If we could turn the clock back to pre-coronavirus days, would there be a single American who would object? I don’t think so. In only a few months we witnessed changes to the very fabric of our society—where and how we work, what we do for entertainment, how we educate our children.
One of the most difficult parts of the pandemic was the requirement to spend so much time at home–to physically distance ourselves from extended family, friends, and colleagues. Even if we’re living in a state that had few restrictions, odds are good that in the past months we had more than enough of “Home, Sweet Home.” We have probably felt some of the aftermath of sheltering at home.
In the relatively short time since the outbreak of the pandemic, researchers have compiled an impressive amount of data which suggests that sheltering at home presents a sizable set of difficulties. Some people go so far as to suggest that the “cure” of sheltering at home may have produced more severe consequences than the danger of contracting COVID-19 presented to most people.
By forcing families to stay together physically, the pandemic increased the number and intensity of problems faced by individuals in estranged or dysfunctional families. Young adults who left home to shed family difficulties were often forced back home when they lost their jobs or were unable to stay in college. Many soon realized that their family issues remained. This time, however, the mandates to shelter at home made life even more difficult and caused increased anxiety. In some cases, the young adults felt scared or threatened.
Shelter-at-home orders also made life more difficult and dangerous for children and adults in abusive homes. The abuser was home all the time, and the victim of the abuse found it difficult to get away or to find the opportunity to call for help. For these folks, having to stay at home was a curse far worse than the dangers presented by a tiny virus.
It doesn’t take very long for most people—even self-proclaimed introverts—to crave human interaction. We’re social beings, and we like to be with other people. Sheltering at home brought with it some psychological fall-out because it disrupted human interaction and caused isolation. According to research group KFF, “A broad body of research links social isolation and loneliness to poor mental health, and data from late March shows that significantly higher shares of people who were sheltering in place (47%) reported negative mental health effects resulting from worry or stress related to coronavirus than among those not sheltering-in-place (37%).”
The problem escalated for people who live alone. Under stay-at-home edicts, visits from others virtually ceased, and the ability to arrange meetings with others did, too. People’s homes began to feel more like prisons than havens from disease.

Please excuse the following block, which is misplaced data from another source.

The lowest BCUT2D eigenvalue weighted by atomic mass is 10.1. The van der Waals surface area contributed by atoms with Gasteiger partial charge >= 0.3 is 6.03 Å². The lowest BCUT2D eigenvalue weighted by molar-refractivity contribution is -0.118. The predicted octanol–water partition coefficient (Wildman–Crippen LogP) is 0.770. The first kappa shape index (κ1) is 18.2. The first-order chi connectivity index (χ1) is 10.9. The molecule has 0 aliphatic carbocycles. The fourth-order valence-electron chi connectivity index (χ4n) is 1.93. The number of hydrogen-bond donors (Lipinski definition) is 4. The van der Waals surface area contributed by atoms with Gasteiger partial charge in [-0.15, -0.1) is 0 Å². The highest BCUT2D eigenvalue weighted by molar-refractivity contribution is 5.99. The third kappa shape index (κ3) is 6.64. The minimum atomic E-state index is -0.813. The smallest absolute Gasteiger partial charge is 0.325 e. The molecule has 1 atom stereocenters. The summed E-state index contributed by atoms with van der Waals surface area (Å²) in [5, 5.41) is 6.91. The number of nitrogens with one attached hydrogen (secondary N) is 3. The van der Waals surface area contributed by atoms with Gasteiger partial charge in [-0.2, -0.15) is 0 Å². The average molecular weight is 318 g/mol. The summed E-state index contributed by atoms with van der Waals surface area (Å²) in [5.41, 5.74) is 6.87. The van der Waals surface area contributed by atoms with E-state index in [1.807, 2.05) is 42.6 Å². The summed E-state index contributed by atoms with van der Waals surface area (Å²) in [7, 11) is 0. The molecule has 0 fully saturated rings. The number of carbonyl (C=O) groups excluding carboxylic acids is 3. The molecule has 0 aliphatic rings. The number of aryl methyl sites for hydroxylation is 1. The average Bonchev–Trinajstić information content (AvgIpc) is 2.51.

It took some people only a few days of sheltering at home to realize that their home wasn’t the perfect shelter.
A big house is great—if you have a large family or need lots of space for work, hobbies or guests. However, some people living in a big house with substantial property, decided very quickly that—without visitors—their house felt like a cavern that echoed with each move they made. They quickly realized that “roomy” changed to “too big” overnight when they spent virtually all their time at home—often by themselves.
Conversely, homeowners living in a smallish home suddenly found themselves living in what felt like a truly-tiny home. Their cozy kitchen made them claustrophobic, and there was no such thing as a quiet place to hide away and think.
Stay-at-home edicts forced some people to really “see” the condition of their home for the first time in a long time. It was one thing for them to come home tired at the end of a work day and notice stuff piled into corners or shoved under beds. They could ignore the hoarded condition of the back bedroom because they never really needed to use that room.
However, when everyone came home and needed a place to work or study, they needed that hoarding debris cleaned up. Once they had really seen the clutter, they just couldn’t “unsee” it. When they walked into a room, the clutter drew their attention like a magnet attracts paper clips. When they tripped over the raised flooring in the dining room, they knew it was time to repair that flooring and do 2 dozen other fixes.
The limitations of a prolonged period of isolating at home convinced some people that big city life lived in congested subdivisions was no longer attractive. They were ready to move away—really far away—from the hubs of coronavirus infections. Places like Wyoming and South Dakota were particularly attractive, not only because of their small populations, but also because there were fewer restrictions.
Initially, they couldn’t do a whole lot because of travel bans. However, when restrictions lifted, millennials and baby boomers shared a common goal—to move where there were a lot fewer people from whom to be socially distant. Although the experts disagree over the size and duration of the population shift caused by the pandemic, they agree that a shift is occurring.
As a homeowner, have you experienced any of these difficulties associated with sheltering at home? Are you convinced that now—right now—would be an excellent time repair, de-clutter or sell your home? What should you do?
At LifeCycle Transitions we use innovative means to care for people facing upheaval in their daily lives. We will come to your home and discuss with you options that will help you transition from where you are now to where you would like to be. Please contact us at (877) 273-7810 or at lifecycletransitions.com.